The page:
Despite this, they do not really seem to be acknowledging the scale of what happened. They still try to put some blame back on users, suggesting that if they had a weak password they might be compromised. Well, that really does not make much of a difference when you expose the entire database table and have way too much faith in the 34 year old encryption algorithm reported to be used to safeguard the data. In truth, they had over a month to find this problem but diagnosed the early warning signs in November improperly, were very obviously breached (and told they were breach by others) on Saturday, and it still took until Monday afternoon to say anything to their user base. And in the meantime their representatives were releasing statements via Twitter up until Saturday evening that were either partially or totally incorrect.
via Forbes – The Real Lessons Of Gawker’s Security Mess. Basically whatever bad/stupid thing Gawker could have done they did including ignoring the problem. Perhaps their lowest moment comes when accounts of their users are posted on an internet forum and their response is well, who cares it’s “just the peasants”.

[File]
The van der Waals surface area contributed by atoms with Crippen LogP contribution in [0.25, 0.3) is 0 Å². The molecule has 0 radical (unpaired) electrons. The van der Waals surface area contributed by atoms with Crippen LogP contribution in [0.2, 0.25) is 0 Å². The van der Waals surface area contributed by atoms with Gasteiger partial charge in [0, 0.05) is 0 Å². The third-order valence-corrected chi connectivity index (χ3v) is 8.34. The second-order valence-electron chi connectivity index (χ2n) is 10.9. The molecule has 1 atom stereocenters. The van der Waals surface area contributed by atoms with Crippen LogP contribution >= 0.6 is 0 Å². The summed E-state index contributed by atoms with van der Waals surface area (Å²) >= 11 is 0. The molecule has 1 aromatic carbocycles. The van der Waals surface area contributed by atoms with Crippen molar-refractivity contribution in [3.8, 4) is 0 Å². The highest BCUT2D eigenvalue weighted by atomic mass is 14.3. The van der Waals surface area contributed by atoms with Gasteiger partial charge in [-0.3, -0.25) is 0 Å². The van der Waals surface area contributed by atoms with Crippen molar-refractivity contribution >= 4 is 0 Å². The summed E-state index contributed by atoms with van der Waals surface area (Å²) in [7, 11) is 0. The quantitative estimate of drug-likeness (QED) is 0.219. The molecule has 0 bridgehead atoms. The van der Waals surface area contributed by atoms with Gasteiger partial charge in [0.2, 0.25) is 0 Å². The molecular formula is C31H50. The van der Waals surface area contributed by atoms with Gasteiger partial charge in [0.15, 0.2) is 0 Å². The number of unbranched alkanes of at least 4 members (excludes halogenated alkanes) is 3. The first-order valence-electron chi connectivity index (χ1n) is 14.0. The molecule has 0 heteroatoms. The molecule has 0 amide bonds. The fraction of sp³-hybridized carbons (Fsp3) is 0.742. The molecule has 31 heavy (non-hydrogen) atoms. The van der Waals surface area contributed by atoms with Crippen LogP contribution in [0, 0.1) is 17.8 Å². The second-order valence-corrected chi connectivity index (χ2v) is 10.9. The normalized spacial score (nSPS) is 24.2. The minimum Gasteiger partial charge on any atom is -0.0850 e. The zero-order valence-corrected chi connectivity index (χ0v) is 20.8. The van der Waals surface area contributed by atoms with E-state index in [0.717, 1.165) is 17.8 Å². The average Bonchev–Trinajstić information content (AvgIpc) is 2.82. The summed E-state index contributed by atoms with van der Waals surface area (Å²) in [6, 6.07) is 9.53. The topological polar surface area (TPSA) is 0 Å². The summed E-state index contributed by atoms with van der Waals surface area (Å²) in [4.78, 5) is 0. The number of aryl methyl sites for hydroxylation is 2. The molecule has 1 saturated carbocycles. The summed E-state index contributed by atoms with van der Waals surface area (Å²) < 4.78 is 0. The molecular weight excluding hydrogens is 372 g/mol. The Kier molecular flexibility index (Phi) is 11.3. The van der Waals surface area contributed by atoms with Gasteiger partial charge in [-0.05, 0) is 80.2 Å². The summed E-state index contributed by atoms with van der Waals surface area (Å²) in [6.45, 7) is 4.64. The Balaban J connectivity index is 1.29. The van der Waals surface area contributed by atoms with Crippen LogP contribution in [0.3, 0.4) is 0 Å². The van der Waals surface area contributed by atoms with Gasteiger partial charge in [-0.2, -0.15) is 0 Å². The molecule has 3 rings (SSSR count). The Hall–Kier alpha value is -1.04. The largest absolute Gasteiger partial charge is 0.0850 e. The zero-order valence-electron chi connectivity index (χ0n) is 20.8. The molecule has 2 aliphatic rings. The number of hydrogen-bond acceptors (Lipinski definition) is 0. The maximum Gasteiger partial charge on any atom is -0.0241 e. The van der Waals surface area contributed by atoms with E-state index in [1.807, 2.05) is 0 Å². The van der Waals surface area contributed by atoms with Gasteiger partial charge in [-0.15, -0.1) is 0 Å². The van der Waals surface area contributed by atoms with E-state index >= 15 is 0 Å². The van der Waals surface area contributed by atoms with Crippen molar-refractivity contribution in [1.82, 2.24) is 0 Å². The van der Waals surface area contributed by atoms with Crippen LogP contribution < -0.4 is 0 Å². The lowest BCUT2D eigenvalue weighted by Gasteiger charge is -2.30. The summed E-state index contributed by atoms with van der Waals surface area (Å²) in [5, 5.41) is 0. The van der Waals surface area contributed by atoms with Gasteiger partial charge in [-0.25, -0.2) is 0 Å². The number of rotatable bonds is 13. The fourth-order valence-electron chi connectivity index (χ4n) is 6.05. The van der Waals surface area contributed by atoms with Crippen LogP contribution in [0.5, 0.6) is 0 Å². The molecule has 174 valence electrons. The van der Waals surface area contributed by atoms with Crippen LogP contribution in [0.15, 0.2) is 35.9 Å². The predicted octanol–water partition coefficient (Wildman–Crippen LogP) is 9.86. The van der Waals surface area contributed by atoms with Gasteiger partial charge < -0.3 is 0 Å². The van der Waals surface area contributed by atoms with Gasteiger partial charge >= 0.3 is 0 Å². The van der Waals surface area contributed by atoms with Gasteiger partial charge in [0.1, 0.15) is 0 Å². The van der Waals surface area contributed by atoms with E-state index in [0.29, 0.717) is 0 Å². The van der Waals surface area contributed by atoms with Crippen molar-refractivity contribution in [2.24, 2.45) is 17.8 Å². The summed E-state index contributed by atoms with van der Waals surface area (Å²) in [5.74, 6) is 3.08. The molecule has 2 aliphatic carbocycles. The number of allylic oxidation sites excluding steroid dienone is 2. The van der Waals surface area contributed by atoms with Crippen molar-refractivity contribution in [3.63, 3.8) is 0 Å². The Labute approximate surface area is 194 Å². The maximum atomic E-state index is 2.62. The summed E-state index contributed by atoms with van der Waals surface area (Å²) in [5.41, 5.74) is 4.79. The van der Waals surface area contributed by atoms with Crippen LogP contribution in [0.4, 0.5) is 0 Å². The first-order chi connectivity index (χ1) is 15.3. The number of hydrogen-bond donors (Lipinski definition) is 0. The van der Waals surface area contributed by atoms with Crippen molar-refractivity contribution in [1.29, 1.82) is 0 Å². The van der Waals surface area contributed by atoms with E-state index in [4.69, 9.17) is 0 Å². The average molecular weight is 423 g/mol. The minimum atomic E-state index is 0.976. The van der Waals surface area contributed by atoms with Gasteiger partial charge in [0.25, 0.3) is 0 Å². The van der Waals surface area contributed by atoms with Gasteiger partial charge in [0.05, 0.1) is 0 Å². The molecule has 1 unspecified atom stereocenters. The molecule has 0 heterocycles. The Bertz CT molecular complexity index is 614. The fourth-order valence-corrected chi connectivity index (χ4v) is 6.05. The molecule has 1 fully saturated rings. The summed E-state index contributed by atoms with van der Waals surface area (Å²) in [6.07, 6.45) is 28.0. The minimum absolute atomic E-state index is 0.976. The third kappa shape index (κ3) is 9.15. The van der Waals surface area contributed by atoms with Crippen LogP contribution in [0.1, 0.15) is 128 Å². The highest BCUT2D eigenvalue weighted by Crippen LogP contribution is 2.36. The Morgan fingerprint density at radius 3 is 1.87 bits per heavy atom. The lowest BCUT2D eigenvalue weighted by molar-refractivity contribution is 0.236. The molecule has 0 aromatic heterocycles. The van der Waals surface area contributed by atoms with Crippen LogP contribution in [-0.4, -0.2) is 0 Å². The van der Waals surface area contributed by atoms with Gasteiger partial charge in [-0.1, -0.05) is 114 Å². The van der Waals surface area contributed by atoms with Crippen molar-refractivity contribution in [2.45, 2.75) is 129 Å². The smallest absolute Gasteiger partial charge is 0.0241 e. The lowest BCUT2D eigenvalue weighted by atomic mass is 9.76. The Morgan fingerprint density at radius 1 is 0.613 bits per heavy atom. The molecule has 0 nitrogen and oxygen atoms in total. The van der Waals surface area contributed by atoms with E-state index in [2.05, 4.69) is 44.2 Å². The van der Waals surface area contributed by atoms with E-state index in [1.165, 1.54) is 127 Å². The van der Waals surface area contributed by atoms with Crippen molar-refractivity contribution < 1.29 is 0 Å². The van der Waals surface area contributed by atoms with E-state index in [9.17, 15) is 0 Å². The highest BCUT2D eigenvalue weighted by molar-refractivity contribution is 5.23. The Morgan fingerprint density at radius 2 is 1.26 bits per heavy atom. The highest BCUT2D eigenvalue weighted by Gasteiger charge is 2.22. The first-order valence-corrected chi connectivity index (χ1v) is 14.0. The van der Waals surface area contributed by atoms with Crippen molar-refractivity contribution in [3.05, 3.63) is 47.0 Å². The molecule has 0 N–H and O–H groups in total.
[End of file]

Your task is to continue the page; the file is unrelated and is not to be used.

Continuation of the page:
In perhaps a good example of don’t write it if you wouldn’t want someone to read it, this screenshot from the attackers showed up on thenextweb.com, detailing a conversation from July 22nd between internal Gawker employees noting that usernames and passwords for Gawker users had shown up on 4 chan. In the chat, Gawker’s Hamilton Nolan, after hearing that it is just Gawker users who have been compromised, remarks “oh, well. unimportant”. Gawker’s Richard Lawson wants to know if the breach is limited to “just the peasants?”
Hopefully this is another in the long list of reminders to use secure, safe passwords, perhaps more importantly use a tool like 1Password to generate random passwords for every site you log into.